“Zum Zum” was distinctive than most hot dog chains in NYC. Instead, they sold wursts in a counter-service atmosphere. Their advertising slogan stated, “We’re the WURST restaurant in town”. But it certainly was far from being the worst and quite good.
It was conceivable that like Le Crepe (the French creperie chain in NYC during the same time frame), Zum Zum was a version of the wurst stand at the NY World’s Fair’s German Pavilion. The New York World’s Fair of 1964 piqued my interest in other cultures and food at the ripe old age of 10. Eventually, it seemed like there was a Zum Zum on every corner in Manhattan in the late 60s and early 70s. Eventually all Zum Zum counter service venues were closed by the 1980s.
The first Zum Zum was inhabited in the Pan Am building and opened in the mid-1960s, as a German-style counter-establishment, with the waitresses hailing from Germany.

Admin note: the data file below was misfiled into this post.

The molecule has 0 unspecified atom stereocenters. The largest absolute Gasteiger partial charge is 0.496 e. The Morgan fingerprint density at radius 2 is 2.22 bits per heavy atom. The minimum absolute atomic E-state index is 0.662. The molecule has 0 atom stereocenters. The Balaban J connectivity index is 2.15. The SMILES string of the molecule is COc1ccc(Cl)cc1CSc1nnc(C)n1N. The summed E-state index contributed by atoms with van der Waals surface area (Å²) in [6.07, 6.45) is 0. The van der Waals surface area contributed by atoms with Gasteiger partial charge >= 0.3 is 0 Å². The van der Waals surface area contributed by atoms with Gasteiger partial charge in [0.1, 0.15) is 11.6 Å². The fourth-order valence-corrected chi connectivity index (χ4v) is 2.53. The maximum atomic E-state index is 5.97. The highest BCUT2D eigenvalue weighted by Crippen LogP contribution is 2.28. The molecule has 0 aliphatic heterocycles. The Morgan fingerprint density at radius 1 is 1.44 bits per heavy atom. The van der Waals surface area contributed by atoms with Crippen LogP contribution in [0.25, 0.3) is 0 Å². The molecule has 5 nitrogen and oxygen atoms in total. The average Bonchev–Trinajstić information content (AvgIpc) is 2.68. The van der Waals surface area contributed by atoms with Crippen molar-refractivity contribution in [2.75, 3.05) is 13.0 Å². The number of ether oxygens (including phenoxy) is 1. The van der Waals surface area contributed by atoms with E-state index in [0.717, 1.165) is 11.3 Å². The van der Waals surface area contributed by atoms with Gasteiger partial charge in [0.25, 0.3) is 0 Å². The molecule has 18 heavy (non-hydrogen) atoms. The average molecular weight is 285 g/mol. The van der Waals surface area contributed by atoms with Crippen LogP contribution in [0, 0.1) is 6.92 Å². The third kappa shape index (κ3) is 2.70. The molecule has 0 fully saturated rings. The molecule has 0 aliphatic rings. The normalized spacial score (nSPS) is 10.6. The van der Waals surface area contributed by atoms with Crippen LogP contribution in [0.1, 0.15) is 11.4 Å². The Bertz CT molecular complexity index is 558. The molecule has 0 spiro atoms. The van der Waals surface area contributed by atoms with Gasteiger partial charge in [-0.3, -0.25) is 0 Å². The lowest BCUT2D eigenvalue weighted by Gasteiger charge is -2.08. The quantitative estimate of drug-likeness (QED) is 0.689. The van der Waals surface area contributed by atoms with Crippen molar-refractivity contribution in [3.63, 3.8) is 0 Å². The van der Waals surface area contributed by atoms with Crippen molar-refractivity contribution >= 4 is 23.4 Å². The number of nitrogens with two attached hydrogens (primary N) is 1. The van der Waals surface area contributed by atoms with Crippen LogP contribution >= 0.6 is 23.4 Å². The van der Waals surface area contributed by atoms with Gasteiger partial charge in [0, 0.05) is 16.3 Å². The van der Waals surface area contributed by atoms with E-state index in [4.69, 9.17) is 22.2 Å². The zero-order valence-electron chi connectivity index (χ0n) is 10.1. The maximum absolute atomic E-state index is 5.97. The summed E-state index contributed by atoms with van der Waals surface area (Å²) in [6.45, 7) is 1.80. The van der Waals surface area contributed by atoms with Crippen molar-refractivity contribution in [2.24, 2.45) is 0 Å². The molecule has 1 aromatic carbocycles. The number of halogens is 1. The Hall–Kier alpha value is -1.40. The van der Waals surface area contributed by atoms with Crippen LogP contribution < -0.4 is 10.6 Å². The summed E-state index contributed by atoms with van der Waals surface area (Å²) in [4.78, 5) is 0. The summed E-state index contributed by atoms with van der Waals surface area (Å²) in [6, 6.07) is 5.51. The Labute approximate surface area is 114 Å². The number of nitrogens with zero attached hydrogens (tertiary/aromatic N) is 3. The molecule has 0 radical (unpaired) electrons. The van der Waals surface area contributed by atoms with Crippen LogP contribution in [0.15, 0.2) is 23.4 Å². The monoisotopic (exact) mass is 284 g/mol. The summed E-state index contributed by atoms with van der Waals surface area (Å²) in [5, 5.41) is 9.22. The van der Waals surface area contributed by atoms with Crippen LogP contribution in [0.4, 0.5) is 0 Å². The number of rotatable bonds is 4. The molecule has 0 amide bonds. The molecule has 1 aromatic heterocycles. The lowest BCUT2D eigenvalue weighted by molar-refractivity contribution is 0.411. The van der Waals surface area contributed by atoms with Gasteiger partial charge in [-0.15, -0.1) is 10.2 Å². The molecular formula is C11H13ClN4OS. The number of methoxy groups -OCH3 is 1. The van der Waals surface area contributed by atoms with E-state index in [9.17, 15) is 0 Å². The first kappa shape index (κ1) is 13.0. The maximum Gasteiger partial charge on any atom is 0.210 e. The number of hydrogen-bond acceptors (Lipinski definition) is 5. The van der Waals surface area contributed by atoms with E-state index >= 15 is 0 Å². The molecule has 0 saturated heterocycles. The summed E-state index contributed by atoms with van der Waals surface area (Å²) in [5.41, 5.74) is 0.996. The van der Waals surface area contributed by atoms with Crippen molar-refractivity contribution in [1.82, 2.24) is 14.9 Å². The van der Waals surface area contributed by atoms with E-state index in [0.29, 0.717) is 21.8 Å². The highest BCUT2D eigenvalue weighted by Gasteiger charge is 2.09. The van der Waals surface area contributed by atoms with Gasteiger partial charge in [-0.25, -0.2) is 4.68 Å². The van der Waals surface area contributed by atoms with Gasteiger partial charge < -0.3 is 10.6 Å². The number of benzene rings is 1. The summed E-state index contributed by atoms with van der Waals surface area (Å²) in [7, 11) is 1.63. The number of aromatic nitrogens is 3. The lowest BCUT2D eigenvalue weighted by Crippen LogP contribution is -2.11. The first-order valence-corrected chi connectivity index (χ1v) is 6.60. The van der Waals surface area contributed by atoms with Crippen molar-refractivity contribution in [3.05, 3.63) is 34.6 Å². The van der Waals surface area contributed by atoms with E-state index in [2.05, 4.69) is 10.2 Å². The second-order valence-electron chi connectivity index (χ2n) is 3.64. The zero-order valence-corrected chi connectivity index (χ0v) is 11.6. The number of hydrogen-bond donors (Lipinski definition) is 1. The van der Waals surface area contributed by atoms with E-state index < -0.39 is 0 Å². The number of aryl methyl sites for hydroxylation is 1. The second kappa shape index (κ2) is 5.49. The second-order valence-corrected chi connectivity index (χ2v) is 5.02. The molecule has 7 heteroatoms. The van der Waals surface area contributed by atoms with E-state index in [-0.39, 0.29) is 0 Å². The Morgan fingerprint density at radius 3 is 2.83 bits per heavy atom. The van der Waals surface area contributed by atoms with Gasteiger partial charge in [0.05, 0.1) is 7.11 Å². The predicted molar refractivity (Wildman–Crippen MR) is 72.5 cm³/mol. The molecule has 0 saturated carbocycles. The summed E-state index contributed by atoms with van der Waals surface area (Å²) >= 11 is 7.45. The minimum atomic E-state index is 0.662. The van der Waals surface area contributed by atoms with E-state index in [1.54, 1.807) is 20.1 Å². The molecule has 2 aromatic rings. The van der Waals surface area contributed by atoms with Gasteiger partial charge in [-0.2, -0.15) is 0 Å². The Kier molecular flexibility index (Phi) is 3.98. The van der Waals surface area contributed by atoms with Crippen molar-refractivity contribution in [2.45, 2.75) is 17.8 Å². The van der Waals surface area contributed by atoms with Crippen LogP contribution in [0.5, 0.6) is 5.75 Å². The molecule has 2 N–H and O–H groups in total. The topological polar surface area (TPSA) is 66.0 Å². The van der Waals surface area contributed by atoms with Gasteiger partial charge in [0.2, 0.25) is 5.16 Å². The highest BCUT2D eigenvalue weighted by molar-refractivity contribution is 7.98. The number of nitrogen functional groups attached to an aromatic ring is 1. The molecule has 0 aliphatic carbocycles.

The chain was the brainchild of Four Seasons, the Forum of the Twelve Caesars and La Fonda del Sol restaurateur, Joseph Baum. Mr Baum stated that he almost named the “rapid service in the Bavarian-sausage mood” venue as Mach Schnell. Then Zum Zum won out because he thought the name sounded fast and catchy.
There were 29 varieties of Zum Zum sausages – Bierwurst, Fleischwurst, Kalbsbratwurst, Plockwurst, Schinkenwurst, amongst the rest. But for me, the piece de resistance was the ‘Blue Max’. It was a hamburger with melted and a creamy blue cheese sauce and bacon, and this burger was to die for. My sides would be hot German potato salad and a pickle, delicious Birch Beer and a slice of chocolate Bavarian pie.
Many a time I would find myself eating a hearty and quick meal at a Zum Zum located at Lexington Ave, near 59th Street in Bloomingdale Country.